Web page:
A West Coast Kid In The East Coast

A house in New Hampshire

A house in New Hampshire

The northern East Coast is another country. It has a culture of its own–its own accents, its own etiquette, and its own pace. I’ve never been to the East Coast until now–there’s a first time for everything. So when I visited Maine, New Hampshire, Massachusetts, New Jersey, and New York, I was amazed. It was definitely not California. The people were different–and that’s just an understatement.

Maine and New Hampshire are quiet and peaceful states. They are covered with lush green trees. It is quite rural in appearance and has a small-town America feel to it. Unlike Los Angeles, you can actually see the bright stars in the sky. But it was definitely not for me. It was too peaceful, too quiet, too secluded.

New Jersey. Well, it’s New Jersey. It reminded me a bit of the Berkeley area–has an old-town feel to it. But I didn’t spend enough time to judge.

New York, on the other hand, was loud and full of life. The island of Manhattan is unlike any city I’ve ever been to. And the subway system is a well organized labyrinth. I love the fact that it is reliable to the minute. And the fact that you can just pay $8.50 for an all day pass on the subway or on the bus is beautiful, especially since I can imagine that’s how most New Yorkers get from place to place.

And on the matter of rudeness, specifically all those stereotypes of how rude New Yorkers are, I can only say that it’s not rudeness–it’s just part of the culture. New Yorkers seem to be straight-forward–they tell you what they’re feeling right there and there. They’re about efficiency, where as Southern Californians are about “chilliciency” (I made up the word to express how laid back Southern Californians tend to be). To disrupt the efficiency, is to disrupt the way of life for New Yorkers. So that’s why people from other states see New Yorkers as rude. But in New York, it’s acceptable–that’s what you’re supposed to do.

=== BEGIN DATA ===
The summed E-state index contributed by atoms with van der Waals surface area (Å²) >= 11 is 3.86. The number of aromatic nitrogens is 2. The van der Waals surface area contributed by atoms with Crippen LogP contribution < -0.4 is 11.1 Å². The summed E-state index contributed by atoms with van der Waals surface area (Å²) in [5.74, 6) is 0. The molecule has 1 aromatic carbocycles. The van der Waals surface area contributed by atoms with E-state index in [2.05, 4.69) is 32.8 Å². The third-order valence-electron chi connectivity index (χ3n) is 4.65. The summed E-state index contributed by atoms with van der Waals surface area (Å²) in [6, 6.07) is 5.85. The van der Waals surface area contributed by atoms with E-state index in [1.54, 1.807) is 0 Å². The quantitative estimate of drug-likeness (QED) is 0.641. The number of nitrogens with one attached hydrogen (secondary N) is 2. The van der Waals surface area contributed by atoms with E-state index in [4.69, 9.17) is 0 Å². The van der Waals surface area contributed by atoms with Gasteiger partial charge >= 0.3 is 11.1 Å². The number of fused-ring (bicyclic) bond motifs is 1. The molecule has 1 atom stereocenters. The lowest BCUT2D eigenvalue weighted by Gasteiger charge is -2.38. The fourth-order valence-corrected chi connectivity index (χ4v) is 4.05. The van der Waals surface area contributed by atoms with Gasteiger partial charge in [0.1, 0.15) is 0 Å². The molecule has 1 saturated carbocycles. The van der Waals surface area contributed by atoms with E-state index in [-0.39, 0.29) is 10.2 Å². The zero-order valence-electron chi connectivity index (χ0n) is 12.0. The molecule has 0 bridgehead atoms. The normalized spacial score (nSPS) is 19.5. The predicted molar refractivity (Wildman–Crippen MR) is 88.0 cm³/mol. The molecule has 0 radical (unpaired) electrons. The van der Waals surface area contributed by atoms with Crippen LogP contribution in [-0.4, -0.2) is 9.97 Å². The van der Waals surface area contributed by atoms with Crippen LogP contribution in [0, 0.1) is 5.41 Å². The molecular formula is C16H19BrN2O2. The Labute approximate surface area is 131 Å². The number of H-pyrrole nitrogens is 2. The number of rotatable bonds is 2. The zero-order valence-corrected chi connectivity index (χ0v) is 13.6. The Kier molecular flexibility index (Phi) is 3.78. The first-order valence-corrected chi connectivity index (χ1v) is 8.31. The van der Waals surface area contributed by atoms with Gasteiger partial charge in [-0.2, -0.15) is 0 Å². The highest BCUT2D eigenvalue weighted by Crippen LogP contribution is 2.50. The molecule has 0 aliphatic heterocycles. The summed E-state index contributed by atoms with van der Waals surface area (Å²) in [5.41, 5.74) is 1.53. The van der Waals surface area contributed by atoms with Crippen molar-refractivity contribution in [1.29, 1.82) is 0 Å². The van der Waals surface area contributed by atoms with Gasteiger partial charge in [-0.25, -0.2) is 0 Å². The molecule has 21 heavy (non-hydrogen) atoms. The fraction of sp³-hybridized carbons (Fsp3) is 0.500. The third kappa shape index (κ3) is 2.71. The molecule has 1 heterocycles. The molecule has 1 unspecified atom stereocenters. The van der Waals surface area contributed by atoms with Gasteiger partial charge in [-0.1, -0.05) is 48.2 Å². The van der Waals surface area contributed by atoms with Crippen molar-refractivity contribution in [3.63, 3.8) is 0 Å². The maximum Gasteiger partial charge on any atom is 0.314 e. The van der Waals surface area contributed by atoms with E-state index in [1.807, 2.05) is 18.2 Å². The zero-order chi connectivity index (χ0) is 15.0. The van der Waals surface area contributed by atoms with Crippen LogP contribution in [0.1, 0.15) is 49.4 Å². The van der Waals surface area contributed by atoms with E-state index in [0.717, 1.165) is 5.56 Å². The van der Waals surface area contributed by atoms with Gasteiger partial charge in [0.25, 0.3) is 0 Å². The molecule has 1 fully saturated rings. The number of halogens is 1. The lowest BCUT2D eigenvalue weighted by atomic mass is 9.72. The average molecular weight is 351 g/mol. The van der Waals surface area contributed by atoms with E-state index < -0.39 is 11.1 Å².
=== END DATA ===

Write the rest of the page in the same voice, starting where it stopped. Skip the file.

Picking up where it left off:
I also quickly learned some street etiquette in New York. For example, when you are driving, it is perfectly acceptable to honk when you are in the island of Manhattan. But to honk anywhere else is to be considered rude and annoying. That sort of thing reminds me of Los Angeles, but when you get too rude or annoying in LA, you may get a visit from someone with road rage. Then there’s the escalator. Now, I think this makes perfect logical sense and I have to applaud New Yorkers for this: When you are on an escalator, the right side is reserved for people who just want to wait on the escalator, while the left side is reserved for people who want to walk up the escalator. Genius! And when you are on the sidewalk, it is not good to just stand around or to stand around with your cell phone. When you do that, you will be pushed and shoved. The reason, in my opinion, is efficiency. People use the sidewalk to walk. To just stand there is to cause traffic. And traffic annoys people. Every LA driver knows that. But on LA sidewalks, people are just chill, laid back, and are talking on their cell phones looking like they’re important. I am one to talk–I do it all the time in LA.


1 Comment

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One response to “A West Coast Kid In The East Coast

  1. thewholebenchilada

    I love the East Coast! I’m from CA too and I definitely think New Yorkers are generally more friendly than people from Los Angeles. Especially because the subway system forces you to interact with people you don’t know. And I also love the escalator system of walking, haha… New Yorkers make you realize how lazy Californians are!

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